Tackling menstruation poverty: Target pragmatic, sustainable approaches
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Tackling menstruation poverty: Target pragmatic, sustainable approaches

Jun 28, 2023

One disturbing issue about advocacy in Ghana is that it often fails to push for autonomous, sustainable change in society.

That stagnancy has characterised the cries to tackle menstruation poverty in the country.

It is difficult to gauge advocates’ real objectives from the solutions they offer, which solutions currently defy the socio-economic realities of the country.

On Monday, May 29, 2023, there were pleas from advocacy groups to end menstruation poverty. The old cries of reducing and subsidising tax on imported sanitary pads were rehashed. There was a new call on the Government to set up a factory to produce sanitary pads locally to counter the rising cost of imported ones.

Characterising the calls were gestures of distributing free sanitary pads to school children. The uneasy part is that the gesture, though humanitarian, endorses a dependency mentality. It is only a short-term measure since there might be no free distribution next month. Also, girls may use more than one packet in a month. Most importantly, free distribution has reduced long-term economic feasibility.

Definitely, it is time to explore autonomous but sustainable solutions to the growing problem of menstruation poverty. That calls for a multi-sectoral approach, which can effectively counter existing corporate market monopolies. There should be a holistic approach which simultaneously explores individual and entrepreneurial initiatives to balance the wide needs of menstruating females.

The calls for the reduction or subsidisation of tax on sanitary pads and the establishment of a local pad factory all have one pitfall. Government! The current vulnerable economy implies that Government might take a long time to adhere to the calls. Coerced adherence might become an election gimmick that might not be sustained. Setting up a sanitary pad factory might take a large toll on an economy in need of intentional assistance. The initiative might take off only to lull. Therefore, an all-hands-on-deck approach – high private sector involvement – is imperative.

On the same Monday, the BBC featured Tamara, a young woman in South Africa who is producing sanitary pads for free distribution among poor girls in her community. She had suffered embarrassment while growing up because her mother could not afford sanitary pads. She could miss school for a week while she waited for her cycle to end. She aims to prevent other girls from the same agonising experience, hence, her initiative.

I applaud Tamara's humanitarian efforts, but she could also entrench beneficiaries’ dependency mentality. An NGO in Uganda has taught girls in some communities to use local materials to make their own reusable sanitary pads. The girls no longer miss school during menstruation. Additionally, they have secured females-only washroom cubicles where girls can change in dignity.

I advocate a similar autonomous approach to female empowerment and entrepreneurship. There are local materials that can be harnessed for the safe production of sanitary pads or re-useable towels, for individual and commercial purposes. Currently, there are re-useable towels in the system.

Making Education Count

Consistently, in Ghana, we have failed to make education work for advancement in many socio-cultural, economic and geopolitical endeavours. Knowledge is meant to be applied, but that tends not to apply to the community and country of Ghana. That ought to change.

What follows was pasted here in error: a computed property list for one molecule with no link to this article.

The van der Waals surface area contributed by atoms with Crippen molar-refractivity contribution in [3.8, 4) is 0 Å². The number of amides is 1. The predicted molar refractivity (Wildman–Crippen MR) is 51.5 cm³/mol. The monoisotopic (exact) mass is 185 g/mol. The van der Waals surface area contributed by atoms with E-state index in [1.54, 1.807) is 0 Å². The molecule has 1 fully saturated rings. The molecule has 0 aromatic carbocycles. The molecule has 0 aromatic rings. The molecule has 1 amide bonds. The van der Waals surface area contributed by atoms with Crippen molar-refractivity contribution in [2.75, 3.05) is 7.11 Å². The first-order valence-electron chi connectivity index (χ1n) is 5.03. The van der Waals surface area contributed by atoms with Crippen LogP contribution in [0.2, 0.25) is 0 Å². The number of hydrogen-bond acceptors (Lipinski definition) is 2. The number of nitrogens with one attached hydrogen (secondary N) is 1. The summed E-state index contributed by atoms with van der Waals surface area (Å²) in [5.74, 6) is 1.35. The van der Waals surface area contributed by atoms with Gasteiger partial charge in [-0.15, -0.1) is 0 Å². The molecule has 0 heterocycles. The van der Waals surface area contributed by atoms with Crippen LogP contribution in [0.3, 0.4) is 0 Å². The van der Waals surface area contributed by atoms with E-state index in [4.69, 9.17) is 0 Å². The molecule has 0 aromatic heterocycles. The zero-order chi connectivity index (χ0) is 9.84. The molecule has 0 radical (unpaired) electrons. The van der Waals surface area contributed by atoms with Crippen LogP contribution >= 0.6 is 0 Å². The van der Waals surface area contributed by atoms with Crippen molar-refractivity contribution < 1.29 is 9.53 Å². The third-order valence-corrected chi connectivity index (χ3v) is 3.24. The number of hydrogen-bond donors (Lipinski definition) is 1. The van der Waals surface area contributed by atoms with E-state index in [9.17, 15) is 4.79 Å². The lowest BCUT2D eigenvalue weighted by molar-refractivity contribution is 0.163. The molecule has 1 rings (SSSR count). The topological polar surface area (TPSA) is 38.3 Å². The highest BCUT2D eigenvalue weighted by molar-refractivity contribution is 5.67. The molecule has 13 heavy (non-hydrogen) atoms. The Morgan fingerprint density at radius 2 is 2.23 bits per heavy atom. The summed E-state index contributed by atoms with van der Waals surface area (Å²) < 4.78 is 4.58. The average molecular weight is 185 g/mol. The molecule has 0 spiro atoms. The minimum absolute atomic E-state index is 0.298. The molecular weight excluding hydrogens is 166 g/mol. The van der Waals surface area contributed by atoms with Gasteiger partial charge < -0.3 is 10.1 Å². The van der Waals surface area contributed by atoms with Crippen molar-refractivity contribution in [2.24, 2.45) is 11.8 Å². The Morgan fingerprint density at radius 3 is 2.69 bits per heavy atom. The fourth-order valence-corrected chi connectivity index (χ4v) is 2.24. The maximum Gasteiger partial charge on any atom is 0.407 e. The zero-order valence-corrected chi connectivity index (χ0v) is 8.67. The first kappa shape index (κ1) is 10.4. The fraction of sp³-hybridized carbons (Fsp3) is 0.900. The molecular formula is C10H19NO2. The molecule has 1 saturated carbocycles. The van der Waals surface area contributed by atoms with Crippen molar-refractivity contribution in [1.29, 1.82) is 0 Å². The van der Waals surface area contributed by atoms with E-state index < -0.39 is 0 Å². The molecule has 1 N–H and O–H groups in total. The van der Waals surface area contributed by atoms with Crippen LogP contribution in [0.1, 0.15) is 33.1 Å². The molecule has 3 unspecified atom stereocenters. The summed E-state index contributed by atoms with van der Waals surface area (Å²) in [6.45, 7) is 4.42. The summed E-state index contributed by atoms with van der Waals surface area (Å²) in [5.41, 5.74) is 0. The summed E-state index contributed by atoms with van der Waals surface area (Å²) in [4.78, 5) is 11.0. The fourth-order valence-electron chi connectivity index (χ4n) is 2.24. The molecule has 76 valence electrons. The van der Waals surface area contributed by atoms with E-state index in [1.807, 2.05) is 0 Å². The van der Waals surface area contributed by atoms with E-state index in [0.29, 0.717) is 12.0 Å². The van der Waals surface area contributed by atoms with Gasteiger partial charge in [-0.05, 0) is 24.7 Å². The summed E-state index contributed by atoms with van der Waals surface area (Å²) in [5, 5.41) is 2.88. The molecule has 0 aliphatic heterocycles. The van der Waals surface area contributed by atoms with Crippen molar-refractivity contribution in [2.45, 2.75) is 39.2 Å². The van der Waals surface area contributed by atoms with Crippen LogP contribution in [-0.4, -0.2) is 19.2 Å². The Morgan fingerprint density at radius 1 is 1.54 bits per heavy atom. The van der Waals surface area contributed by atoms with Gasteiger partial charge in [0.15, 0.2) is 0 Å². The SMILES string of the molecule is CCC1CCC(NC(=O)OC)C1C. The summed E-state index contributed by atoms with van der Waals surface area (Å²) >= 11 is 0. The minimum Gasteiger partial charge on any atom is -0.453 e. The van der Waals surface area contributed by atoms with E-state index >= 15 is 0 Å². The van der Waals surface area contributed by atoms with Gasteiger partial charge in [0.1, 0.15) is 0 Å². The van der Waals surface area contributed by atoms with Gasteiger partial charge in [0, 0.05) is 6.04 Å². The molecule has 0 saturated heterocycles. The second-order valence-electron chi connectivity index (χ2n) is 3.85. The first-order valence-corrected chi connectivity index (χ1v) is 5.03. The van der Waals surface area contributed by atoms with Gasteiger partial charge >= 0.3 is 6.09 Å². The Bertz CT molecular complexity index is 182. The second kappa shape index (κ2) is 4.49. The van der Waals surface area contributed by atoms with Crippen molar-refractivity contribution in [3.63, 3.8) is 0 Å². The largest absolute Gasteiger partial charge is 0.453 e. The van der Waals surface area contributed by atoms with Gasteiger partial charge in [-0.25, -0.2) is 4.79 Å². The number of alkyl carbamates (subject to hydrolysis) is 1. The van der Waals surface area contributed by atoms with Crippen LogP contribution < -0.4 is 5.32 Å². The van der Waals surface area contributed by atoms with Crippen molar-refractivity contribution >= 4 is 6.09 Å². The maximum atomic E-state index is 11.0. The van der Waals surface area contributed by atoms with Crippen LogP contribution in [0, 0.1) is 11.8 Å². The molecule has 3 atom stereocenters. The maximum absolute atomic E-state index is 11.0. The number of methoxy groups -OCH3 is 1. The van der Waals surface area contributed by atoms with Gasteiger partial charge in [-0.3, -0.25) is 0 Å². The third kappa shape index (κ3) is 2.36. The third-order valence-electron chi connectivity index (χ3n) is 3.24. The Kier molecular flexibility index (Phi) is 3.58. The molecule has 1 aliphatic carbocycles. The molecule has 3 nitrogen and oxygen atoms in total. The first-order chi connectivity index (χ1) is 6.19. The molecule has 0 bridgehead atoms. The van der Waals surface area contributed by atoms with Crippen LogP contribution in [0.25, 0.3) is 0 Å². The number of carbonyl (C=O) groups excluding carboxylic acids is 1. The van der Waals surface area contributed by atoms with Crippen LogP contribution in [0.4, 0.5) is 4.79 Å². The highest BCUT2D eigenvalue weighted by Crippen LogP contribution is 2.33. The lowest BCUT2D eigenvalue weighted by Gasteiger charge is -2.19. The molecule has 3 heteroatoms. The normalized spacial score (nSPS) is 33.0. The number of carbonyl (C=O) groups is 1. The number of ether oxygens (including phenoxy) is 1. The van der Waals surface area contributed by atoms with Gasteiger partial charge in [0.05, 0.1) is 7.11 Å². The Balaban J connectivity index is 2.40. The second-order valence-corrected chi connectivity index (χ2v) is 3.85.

Rectifying menstruation poverty in Ghana implies strategising local solutions to local problems. Knowledgeable people from various sectors must join hands to develop effective approaches. Researchers, textiles and fashion experts can suggest local, environmentally friendly raw materials. Biodegradable pads would not pollute the environment. For ownership, schoolgirls across learning levels could be solicited for sanitary pads and towel designs.

Researchers could collaborate to explore the safest materials for pad manufacture. Considering the closeness of worn pads to the most intimate part of females, one would want to pre-empt any infection or adverse outcomes from the use of locally manufactured sanitary materials. Quality research would aid quality products that would protect, rather than compromise, the health of users.

At the junior and secondary schools respectively, female Pre-tech and Visual Arts teachers could join the collaboration, alongside their girls, to research local materials to design sanitary pads. Frugal processes could enhance affordability.

However, no local effort should free parents/guardians from the responsibility of providing sanitary materials for their girls. Parental negligence should attract a monthly fine of two packets of pads, strictly monitored by the Social Welfare and Gender Desks at the education offices. Of course, responsibility begins with people ensuring that they have the means to cater for children before they give birth.

Using this channel, I invite all proactive Ghanaians who desire to contribute knowledge/skills to minimise or end menstruation poverty to join my advocacy. Join a local initiative to empower females through dignity and autonomy. Together, we can explore effective, dignifying and sustainable solutions to a female biological challenge! (http://achielives.blogspot.com)

The writer is a Sr Lecturer, Language and Communication Skills, Takoradi Technical University,

Takoradi. E-mail :This email address is being protected from spambots. You need JavaScript enabled to view it.

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